‘Scream’ to make noise at New York art auction

The only privately owned version of Edvard Munch's "The Scream" is estimated to sell for at least $80 million at Sotheby's next week as the star of the New York spring art auctions.

'Scream' to make noise at New York art auction

Picasso's portrait of Dora Maar, estimated to sell for $20 million to $30 million at Sotheby's on Wednesday, and Cezanne's "Joueurs de Cartes," estimated to fetch $15 million to $20 million at Christie's on Tuesday, are other highlights of the Impressionist and modern sales.

"The Scream" is one of four versions of a work that symbolized with its nightmarish central figure and lurid colors the existential angst and despair of the modern age.

Simon Shaw, head of the Impressionist and modern department at Sotheby's, said it was "very hard to estimate" the value of the work being sold by Norwegian Petter Olsen, whose father was a friend and supporter of the artist.

Some believe bidding could go beyond $80 million, taking the work into the company of just eight other paintings in that price range.

On two occasions, other versions of the painting have been stolen from museums, although both were recovered. Copies have adorned everything from student dorms to tea mugs and the work is one of the few known equally to art experts and the general public alike.

The following week will see post-war and contemporary sales. Among the highlights will be Mark Rothko's 1961 painting "Orange, Red, Yellow" at Christie's on May 8th, with an estimate of $35 million to $45 million.

A Jackson Pollock work, "No. 28," also from the collection of philanthropist David Pincus, is estimated to sell for $20 million to $30 million. Christie's says "there has not been a Jackson Pollock of this quality or scale at auction since 1997."

On May 9th, Sotheby's will offer a strong focus on Pop Art, with Roy Lichtenstein's "Sleeping Girl" from 1964 estimated at $30 million to $40 million, and Andy Warhol's "Double Elvis" estimated at $30 million to $50 million.

The headliner, though, could be Francis Bacon's "Figure Writing Reflected in Mirror" from 1976.

Sotheby's said the painting, estimated at $30 million to $40 million, is "one of the artist's most important paintings ever to come to auction, and is a summation of his simultaneously painterly and intellectual genius."

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Paul Gauguin’s ‘Mata Mua’ returns to Spain

One of French painter Paul Gauguin's most famous paintings, "Mata Mua", will return to a Madrid museum on Monday following an agreement between the Spanish government and its owner, who took it out of the country.

mata mua madrid
Toward the end of his life, Gauguin spent ten years in French Polynesia, where he completed some of his most famous artwork Painting: Paul Gaugin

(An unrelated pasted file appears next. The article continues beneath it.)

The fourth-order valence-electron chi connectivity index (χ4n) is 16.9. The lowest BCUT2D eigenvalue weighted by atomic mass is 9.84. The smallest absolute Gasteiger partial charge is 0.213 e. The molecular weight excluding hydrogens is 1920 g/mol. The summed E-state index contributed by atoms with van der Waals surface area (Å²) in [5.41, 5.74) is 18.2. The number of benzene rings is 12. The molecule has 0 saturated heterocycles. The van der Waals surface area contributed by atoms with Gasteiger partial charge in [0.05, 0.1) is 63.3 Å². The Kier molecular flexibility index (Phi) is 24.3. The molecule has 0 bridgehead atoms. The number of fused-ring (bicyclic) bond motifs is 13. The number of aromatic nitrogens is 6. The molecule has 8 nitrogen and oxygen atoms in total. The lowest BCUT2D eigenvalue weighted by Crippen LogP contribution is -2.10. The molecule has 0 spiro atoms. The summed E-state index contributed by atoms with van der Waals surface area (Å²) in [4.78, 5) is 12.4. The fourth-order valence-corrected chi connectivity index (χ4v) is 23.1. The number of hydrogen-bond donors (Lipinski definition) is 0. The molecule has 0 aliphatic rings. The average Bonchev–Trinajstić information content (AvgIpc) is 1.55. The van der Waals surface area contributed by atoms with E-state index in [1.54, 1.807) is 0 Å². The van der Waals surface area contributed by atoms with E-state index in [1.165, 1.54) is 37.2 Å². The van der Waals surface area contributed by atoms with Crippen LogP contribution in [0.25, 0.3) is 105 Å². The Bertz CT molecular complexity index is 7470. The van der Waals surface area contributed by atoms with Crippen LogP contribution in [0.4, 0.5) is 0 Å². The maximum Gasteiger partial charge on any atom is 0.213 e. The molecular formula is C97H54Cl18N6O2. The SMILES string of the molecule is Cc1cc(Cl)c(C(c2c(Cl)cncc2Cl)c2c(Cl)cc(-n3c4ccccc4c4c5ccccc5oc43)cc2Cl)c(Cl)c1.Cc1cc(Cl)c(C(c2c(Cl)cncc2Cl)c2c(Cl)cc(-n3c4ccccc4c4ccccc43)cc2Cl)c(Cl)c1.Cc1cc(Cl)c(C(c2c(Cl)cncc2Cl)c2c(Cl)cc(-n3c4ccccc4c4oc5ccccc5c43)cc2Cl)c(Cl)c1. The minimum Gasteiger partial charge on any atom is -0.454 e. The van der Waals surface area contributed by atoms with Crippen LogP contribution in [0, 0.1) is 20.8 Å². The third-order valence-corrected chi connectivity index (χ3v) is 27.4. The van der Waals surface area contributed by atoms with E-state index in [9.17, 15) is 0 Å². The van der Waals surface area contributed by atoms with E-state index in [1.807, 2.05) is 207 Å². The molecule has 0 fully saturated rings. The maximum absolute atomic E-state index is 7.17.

The artwork had been on display for two decades at Madrid’s Thyssen-Bornemisza museum but in 2020 when the institution closed because of the pandemic, the painting’s owner Carmen Thyssen moved it to Andorra where she currently lives.

Her decision to take “Mata Mua” to the microstate sandwiched between Spain and France raised fears she would remove other works from her collection which are on display at the museum.

“It is expected that the painting will arrive today,” a spokeswoman for the museum told AFP.


In 1989, Baron Thyssen-Bornemisza bought Mata Mua at the Sotheby’s auction in New York. Painting: Paul Gauguin

The artwork will go back on display to the public “a few days after” Thyssen signs a new agreement with the Spanish state for the lease of her collection, she added. The deal is expected to be signed on Wednesday.

Painted in 1892 in vivid, flat colours, “Mata Mua” depicts two women, one playing the flute and the other listening, set against a lush Tahitian landscape.

It is one of the stars of Thyssen’s collection of several hundred paintings which are on show at the museum, including works by Pablo Picasso, Henri Matisse and Claude Monet.

Her collection had initially been displayed at the Madrid museum as part of a free loan agreement signed in February 2002 that was subsequently extended.

But in August 2021 Spain’s culture ministry announced it had reached an agreement with Thyssen to rent the collection from her for 15 years for €97.5 million ($111.5 million), with “preferential acquisition rights on all or part” of the works. The collection includes a Degas, a Hopper and a Monet.

Aside from housing her collection of works, the museum displays the collection of her late husband, Hans Heinrich Thyssen-Bornemisza, the Swiss heir to a powerful industrial lineage who died in Spain in 2002.

The Spanish state bought his collection in 1993 from $350 million, according to the museum.